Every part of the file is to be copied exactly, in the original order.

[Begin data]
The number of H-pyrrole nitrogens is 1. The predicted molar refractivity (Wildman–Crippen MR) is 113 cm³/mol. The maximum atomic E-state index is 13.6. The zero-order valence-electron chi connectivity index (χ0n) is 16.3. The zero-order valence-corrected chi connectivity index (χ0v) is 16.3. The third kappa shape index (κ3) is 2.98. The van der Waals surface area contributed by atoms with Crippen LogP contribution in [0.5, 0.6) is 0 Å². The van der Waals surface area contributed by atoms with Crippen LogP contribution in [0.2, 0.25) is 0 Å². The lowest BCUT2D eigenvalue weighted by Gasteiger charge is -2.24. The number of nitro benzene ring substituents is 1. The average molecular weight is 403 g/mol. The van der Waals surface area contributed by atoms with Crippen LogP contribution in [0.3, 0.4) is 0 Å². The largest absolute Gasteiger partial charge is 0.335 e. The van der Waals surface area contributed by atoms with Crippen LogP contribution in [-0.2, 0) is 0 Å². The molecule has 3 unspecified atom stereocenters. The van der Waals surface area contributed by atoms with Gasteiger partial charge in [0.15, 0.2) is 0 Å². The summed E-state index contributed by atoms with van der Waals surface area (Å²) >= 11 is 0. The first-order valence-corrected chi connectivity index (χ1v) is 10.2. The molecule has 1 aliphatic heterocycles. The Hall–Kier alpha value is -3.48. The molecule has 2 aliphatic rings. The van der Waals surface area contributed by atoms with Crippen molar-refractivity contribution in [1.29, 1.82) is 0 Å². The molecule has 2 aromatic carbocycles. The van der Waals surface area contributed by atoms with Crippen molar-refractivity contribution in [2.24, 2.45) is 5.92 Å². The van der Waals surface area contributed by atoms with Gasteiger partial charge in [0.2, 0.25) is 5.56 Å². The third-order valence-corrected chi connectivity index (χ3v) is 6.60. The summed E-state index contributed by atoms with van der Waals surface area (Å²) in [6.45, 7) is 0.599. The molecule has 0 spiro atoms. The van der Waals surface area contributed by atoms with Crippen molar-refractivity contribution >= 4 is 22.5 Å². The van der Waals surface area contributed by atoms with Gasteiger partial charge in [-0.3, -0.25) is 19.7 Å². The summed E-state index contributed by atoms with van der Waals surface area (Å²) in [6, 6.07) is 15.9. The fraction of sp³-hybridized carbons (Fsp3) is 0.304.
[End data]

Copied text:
The number of H-pyrrole nitrogens is 1. The predicted molar refractivity (Wildman–Crippen MR) is 113 cm³/mol. The maximum atomic E-state index is 13.6. The zero-order valence-electron chi connectivity index (χ0n) is 16.3. The zero-order valence-corrected chi connectivity index (χ0v) is 16.3. The third kappa shape index (κ3) is 2.98. The van der Waals surface area contributed by atoms with Crippen LogP contribution in [0.5, 0.6) is 0 Å². The van der Waals surface area contributed by atoms with Crippen LogP contribution in [0.2, 0.25) is 0 Å². The lowest BCUT2D eigenvalue weighted by Gasteiger charge is -2.24. The number of nitro benzene ring substituents is 1. The average molecular weight is 403 g/mol. The van der Waals surface area contributed by atoms with Crippen LogP contribution in [0.3, 0.4) is 0 Å². The largest absolute Gasteiger partial charge is 0.335 e. The van der Waals surface area contributed by atoms with Crippen LogP contribution in [-0.2, 0) is 0 Å². The molecule has 3 unspecified atom stereocenters. The van der Waals surface area contributed by atoms with Gasteiger partial charge in [0.15, 0.2) is 0 Å². The summed E-state index contributed by atoms with van der Waals surface area (Å²) >= 11 is 0. The first-order valence-corrected chi connectivity index (χ1v) is 10.2. The molecule has 1 aliphatic heterocycles. The Hall–Kier alpha value is -3.48. The molecule has 2 aliphatic rings. The van der Waals surface area contributed by atoms with Crippen molar-refractivity contribution in [1.29, 1.82) is 0 Å². The molecule has 2 aromatic carbocycles. The van der Waals surface area contributed by atoms with Crippen molar-refractivity contribution in [2.24, 2.45) is 5.92 Å². The van der Waals surface area contributed by atoms with Gasteiger partial charge in [0.2, 0.25) is 5.56 Å². The third-order valence-corrected chi connectivity index (χ3v) is 6.60. The summed E-state index contributed by atoms with van der Waals surface area (Å²) in [6.45, 7) is 0.599. The molecule has 0 spiro atoms. The van der Waals surface area contributed by atoms with Crippen molar-refractivity contribution >= 4 is 22.5 Å². The van der Waals surface area contributed by atoms with Gasteiger partial charge in [-0.3, -0.25) is 19.7 Å². The summed E-state index contributed by atoms with van der Waals surface area (Å²) in [6, 6.07) is 15.9. The fraction of sp³-hybridized carbons (Fsp3) is 0.304.